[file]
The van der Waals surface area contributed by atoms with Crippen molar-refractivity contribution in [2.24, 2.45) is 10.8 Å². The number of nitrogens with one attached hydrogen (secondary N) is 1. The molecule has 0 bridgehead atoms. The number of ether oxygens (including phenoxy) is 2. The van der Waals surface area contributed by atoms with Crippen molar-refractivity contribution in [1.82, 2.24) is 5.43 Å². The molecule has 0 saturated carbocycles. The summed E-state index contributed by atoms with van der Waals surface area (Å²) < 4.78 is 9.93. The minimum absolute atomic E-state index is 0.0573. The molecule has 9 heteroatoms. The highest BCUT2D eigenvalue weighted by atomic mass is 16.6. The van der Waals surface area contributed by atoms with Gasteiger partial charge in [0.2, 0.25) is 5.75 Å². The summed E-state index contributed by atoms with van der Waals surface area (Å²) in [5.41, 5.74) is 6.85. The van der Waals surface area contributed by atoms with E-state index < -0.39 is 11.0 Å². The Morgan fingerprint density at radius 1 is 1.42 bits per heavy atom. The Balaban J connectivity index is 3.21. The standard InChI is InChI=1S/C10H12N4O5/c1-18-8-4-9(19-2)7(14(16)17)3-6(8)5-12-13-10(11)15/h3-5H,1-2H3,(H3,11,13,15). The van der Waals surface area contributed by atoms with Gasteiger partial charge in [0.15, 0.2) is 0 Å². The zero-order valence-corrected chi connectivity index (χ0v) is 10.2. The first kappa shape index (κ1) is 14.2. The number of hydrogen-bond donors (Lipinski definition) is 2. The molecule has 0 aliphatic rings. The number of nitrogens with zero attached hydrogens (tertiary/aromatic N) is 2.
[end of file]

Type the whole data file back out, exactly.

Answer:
The van der Waals surface area contributed by atoms with Crippen molar-refractivity contribution in [2.24, 2.45) is 10.8 Å². The number of nitrogens with one attached hydrogen (secondary N) is 1. The molecule has 0 bridgehead atoms. The number of ether oxygens (including phenoxy) is 2. The van der Waals surface area contributed by atoms with Crippen molar-refractivity contribution in [1.82, 2.24) is 5.43 Å². The molecule has 0 saturated carbocycles. The summed E-state index contributed by atoms with van der Waals surface area (Å²) < 4.78 is 9.93. The minimum absolute atomic E-state index is 0.0573. The molecule has 9 heteroatoms. The highest BCUT2D eigenvalue weighted by atomic mass is 16.6. The van der Waals surface area contributed by atoms with Gasteiger partial charge in [0.2, 0.25) is 5.75 Å². The summed E-state index contributed by atoms with van der Waals surface area (Å²) in [5.41, 5.74) is 6.85. The van der Waals surface area contributed by atoms with E-state index < -0.39 is 11.0 Å². The Morgan fingerprint density at radius 1 is 1.42 bits per heavy atom. The Balaban J connectivity index is 3.21. The standard InChI is InChI=1S/C10H12N4O5/c1-18-8-4-9(19-2)7(14(16)17)3-6(8)5-12-13-10(11)15/h3-5H,1-2H3,(H3,11,13,15). The van der Waals surface area contributed by atoms with Gasteiger partial charge in [0.15, 0.2) is 0 Å². The zero-order valence-corrected chi connectivity index (χ0v) is 10.2. The first kappa shape index (κ1) is 14.2. The number of hydrogen-bond donors (Lipinski definition) is 2. The molecule has 0 aliphatic rings. The number of nitrogens with zero attached hydrogens (tertiary/aromatic N) is 2.